Gluesenkamp Perez backs new ‘right to repair’ legislation


A group of lawmakers has introduced legislation they say would guarantee consumers a right to repair their own products, which they say could result in a savings of roughly $330 a year per household.

Third Congressional District Rep. Marie Gluesenkamp Perez, D-Washougal, has joined Rep. Joe Morelle, D-New York, and Sen. Ben Ray Luján, D-New Mexico, in the introduction of the Fair Repair Act. If passed, the bill would require original equipment manufacturers to make diagnostic and repair information, parts and tools available to third-party repairers and owners “in a timely manner.”

The proposal, the lawmakers said, would help consumers and repair shops avoid delays while reducing waste. According to Gluesenkamp Perez, the proposal could reduce household spending on electronics by 22% and result in roughly $40 billion in savings per year nationwide.

“It’s our American ethos that we know how to fix and be good stewards of our belongings. Yet, in many cases, companies make it a pain, or even impossible, for us to make simple repairs like replacing a phone or laptop battery — or get our devices fixed where we want,” Gluesenkamp Perez said in a statement. “In rural communities like mine, it can take hours to drive to an authorized retailer or Apple Store for a repair. The Fair Repair Act would empower people with the right to fix their own stuff or take it to the shop they want — which will make repairs quicker, easier, and less expensive.”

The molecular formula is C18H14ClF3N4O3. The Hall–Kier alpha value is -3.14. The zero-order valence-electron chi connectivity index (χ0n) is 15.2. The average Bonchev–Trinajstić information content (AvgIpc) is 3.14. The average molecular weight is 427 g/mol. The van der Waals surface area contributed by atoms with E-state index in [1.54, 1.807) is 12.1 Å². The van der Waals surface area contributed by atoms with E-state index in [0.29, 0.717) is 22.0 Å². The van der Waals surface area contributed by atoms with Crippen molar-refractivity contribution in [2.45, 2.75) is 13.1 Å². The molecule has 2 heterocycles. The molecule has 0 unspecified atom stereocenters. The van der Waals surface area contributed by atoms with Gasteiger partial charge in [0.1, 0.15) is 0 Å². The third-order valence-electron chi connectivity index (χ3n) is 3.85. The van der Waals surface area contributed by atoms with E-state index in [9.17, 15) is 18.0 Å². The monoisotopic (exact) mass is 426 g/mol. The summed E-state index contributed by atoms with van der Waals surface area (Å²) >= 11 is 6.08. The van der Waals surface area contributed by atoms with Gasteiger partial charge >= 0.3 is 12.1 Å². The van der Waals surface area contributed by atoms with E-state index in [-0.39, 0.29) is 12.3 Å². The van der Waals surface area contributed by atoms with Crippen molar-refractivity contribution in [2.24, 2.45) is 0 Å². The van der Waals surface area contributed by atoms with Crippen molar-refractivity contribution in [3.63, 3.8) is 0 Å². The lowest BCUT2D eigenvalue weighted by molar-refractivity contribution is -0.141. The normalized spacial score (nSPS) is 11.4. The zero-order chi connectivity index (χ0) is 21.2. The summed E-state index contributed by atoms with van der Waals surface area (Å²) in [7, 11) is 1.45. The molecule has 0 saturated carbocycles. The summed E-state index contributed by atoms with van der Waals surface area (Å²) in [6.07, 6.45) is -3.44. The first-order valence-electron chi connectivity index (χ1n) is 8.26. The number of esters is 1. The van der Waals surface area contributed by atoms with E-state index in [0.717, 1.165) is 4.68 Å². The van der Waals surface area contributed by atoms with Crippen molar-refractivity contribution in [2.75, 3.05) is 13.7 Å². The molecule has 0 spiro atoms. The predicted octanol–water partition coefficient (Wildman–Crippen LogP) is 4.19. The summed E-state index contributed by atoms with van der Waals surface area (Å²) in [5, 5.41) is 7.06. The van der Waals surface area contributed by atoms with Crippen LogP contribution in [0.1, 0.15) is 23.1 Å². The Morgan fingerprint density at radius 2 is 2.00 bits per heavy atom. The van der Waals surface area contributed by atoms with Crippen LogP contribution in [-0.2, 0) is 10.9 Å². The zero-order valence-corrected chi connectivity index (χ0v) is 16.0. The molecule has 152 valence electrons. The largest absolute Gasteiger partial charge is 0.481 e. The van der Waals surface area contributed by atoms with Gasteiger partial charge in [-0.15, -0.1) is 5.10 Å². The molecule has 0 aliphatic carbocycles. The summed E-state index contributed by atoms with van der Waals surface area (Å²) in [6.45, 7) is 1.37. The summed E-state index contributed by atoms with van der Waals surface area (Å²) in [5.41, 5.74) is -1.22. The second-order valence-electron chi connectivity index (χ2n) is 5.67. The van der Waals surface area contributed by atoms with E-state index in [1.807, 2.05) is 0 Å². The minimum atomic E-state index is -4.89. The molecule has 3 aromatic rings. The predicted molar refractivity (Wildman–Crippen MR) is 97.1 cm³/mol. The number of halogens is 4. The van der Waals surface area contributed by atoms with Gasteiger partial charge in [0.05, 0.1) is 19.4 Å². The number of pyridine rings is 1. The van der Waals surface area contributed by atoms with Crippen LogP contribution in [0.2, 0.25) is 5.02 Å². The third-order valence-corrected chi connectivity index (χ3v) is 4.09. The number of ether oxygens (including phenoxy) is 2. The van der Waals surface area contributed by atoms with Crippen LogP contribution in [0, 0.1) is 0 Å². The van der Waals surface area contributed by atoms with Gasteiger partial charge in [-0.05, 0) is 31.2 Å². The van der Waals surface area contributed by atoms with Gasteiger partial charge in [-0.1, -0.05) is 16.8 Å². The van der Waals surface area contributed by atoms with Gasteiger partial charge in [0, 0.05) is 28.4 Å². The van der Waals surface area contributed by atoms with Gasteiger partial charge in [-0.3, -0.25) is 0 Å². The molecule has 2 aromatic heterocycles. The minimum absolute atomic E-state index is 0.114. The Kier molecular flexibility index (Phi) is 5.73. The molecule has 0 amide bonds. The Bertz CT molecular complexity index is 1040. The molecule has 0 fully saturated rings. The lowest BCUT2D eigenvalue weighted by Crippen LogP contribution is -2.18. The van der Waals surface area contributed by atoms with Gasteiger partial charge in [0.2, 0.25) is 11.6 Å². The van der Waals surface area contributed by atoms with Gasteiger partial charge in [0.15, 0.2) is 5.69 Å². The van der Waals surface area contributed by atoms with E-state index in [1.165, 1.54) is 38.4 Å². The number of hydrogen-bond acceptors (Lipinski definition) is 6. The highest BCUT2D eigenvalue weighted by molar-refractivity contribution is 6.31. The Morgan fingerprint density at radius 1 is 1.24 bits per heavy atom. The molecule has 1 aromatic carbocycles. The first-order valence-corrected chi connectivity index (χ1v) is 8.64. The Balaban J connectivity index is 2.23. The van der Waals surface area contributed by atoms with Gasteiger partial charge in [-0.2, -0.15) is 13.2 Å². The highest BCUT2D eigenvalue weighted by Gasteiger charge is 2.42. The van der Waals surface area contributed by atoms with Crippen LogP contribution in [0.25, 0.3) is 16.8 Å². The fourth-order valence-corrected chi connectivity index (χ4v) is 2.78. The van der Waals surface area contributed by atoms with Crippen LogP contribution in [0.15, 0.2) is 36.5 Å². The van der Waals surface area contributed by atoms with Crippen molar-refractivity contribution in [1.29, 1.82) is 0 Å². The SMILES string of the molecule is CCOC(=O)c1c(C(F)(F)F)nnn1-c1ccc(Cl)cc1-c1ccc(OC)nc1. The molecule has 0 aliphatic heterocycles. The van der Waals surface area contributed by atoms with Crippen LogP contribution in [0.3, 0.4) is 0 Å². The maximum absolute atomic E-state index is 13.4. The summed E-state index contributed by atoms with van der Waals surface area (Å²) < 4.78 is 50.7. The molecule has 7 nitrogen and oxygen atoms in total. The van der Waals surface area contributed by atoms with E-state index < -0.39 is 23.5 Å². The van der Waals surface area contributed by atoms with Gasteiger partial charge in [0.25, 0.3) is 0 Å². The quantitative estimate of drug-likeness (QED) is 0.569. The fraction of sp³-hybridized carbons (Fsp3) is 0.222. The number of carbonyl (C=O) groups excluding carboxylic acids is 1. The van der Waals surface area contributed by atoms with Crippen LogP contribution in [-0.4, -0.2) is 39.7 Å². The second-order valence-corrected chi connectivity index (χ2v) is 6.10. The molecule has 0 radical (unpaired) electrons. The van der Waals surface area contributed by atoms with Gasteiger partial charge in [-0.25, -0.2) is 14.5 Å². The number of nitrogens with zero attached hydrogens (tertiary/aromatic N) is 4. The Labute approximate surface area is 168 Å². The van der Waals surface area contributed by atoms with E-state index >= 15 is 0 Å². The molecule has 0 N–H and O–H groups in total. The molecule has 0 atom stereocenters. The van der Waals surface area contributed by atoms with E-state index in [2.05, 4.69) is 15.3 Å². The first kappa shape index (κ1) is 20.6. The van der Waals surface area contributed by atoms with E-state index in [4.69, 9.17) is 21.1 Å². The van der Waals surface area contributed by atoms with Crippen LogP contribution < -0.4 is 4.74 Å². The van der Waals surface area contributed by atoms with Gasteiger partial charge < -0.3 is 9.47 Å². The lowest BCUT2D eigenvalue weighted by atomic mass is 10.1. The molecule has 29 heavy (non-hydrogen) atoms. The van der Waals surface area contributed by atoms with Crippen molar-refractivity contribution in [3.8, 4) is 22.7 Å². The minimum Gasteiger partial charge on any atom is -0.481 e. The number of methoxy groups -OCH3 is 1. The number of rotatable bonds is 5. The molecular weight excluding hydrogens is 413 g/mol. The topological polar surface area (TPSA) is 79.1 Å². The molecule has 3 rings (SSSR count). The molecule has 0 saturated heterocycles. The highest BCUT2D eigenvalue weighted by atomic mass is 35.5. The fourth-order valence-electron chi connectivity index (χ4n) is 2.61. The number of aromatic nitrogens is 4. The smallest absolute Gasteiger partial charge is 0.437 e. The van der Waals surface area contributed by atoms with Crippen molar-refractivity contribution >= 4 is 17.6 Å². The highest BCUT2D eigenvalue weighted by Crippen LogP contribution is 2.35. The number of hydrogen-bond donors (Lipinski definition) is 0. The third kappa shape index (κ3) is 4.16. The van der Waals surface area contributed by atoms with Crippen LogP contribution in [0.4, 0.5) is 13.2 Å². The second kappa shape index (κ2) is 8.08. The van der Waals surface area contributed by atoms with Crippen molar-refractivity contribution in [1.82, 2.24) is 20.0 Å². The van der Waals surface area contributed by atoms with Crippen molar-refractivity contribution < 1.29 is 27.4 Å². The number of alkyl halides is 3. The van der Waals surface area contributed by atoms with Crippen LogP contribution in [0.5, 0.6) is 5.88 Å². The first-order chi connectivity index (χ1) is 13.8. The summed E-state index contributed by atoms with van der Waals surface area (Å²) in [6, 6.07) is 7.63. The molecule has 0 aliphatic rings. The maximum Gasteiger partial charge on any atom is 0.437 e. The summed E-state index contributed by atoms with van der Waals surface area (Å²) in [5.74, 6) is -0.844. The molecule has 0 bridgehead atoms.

According to the lawmakers, the legislation could have wide-ranging impacts from everyday electronics to farming equipment. Last year, Gluesenkamp Perez joined three Democratic representatives in introducing the Agricultural Right to Repair Act, which would define the information manufacturers would have to provide in order to make repairs accessible.

“Equipment manufacturers are imposing unfair restrictions on agricultural machinery repair, costing farmers time and money. Each season, farmers face tight harvest and planting windows, not to mention tight margins, and simply cannot afford limited and unreasonably expensive equipment repair costs,” Rob Larew, president of the National Farmers Union, said in a statement. “We are proud to support the Fair Repair Act to expand repair choices for farmers, ranchers and all consumers.”